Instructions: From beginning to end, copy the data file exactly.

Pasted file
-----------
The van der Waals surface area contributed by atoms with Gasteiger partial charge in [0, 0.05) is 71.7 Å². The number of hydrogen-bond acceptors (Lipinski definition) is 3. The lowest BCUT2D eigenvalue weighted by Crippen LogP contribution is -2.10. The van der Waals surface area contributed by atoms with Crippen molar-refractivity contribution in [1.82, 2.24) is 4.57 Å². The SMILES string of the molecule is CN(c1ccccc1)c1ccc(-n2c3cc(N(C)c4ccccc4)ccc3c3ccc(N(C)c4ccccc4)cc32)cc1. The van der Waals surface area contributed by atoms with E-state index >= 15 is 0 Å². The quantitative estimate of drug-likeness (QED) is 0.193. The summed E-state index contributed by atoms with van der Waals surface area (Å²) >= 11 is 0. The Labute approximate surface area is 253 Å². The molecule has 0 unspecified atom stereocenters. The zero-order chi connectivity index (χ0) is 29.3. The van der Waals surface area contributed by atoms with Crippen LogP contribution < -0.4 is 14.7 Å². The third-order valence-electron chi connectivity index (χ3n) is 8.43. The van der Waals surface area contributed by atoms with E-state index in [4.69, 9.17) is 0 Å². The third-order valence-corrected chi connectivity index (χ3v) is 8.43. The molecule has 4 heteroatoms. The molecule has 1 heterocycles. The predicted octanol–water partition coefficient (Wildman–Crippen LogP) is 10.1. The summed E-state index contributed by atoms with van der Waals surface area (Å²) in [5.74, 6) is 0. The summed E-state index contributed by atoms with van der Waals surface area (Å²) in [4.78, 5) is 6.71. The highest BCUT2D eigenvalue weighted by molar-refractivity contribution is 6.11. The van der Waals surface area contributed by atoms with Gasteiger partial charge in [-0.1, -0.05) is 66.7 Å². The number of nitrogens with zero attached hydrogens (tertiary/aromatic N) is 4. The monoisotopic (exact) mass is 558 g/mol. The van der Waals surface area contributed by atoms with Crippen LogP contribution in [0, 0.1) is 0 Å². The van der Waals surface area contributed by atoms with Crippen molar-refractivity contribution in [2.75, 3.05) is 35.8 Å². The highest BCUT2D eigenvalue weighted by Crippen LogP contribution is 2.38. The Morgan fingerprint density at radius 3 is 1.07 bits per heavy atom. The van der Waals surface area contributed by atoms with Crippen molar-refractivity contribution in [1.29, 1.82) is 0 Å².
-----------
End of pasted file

The van der Waals surface area contributed by atoms with Gasteiger partial charge in [0, 0.05) is 71.7 Å². The number of hydrogen-bond acceptors (Lipinski definition) is 3. The lowest BCUT2D eigenvalue weighted by Crippen LogP contribution is -2.10. The van der Waals surface area contributed by atoms with Crippen molar-refractivity contribution in [1.82, 2.24) is 4.57 Å². The SMILES string of the molecule is CN(c1ccccc1)c1ccc(-n2c3cc(N(C)c4ccccc4)ccc3c3ccc(N(C)c4ccccc4)cc32)cc1. The van der Waals surface area contributed by atoms with E-state index >= 15 is 0 Å². The quantitative estimate of drug-likeness (QED) is 0.193. The summed E-state index contributed by atoms with van der Waals surface area (Å²) >= 11 is 0. The Labute approximate surface area is 253 Å². The molecule has 0 unspecified atom stereocenters. The zero-order chi connectivity index (χ0) is 29.3. The van der Waals surface area contributed by atoms with Crippen LogP contribution < -0.4 is 14.7 Å². The third-order valence-electron chi connectivity index (χ3n) is 8.43. The van der Waals surface area contributed by atoms with E-state index in [4.69, 9.17) is 0 Å². The third-order valence-corrected chi connectivity index (χ3v) is 8.43. The molecule has 4 heteroatoms. The molecule has 1 heterocycles. The predicted octanol–water partition coefficient (Wildman–Crippen LogP) is 10.1. The summed E-state index contributed by atoms with van der Waals surface area (Å²) in [5.74, 6) is 0. The summed E-state index contributed by atoms with van der Waals surface area (Å²) in [4.78, 5) is 6.71. The highest BCUT2D eigenvalue weighted by molar-refractivity contribution is 6.11. The van der Waals surface area contributed by atoms with Gasteiger partial charge in [-0.1, -0.05) is 66.7 Å². The number of nitrogens with zero attached hydrogens (tertiary/aromatic N) is 4. The monoisotopic (exact) mass is 558 g/mol. The van der Waals surface area contributed by atoms with Crippen LogP contribution in [0, 0.1) is 0 Å². The van der Waals surface area contributed by atoms with Crippen molar-refractivity contribution in [2.75, 3.05) is 35.8 Å². The highest BCUT2D eigenvalue weighted by Crippen LogP contribution is 2.38. The Morgan fingerprint density at radius 3 is 1.07 bits per heavy atom. The van der Waals surface area contributed by atoms with Crippen molar-refractivity contribution in [1.29, 1.82) is 0 Å².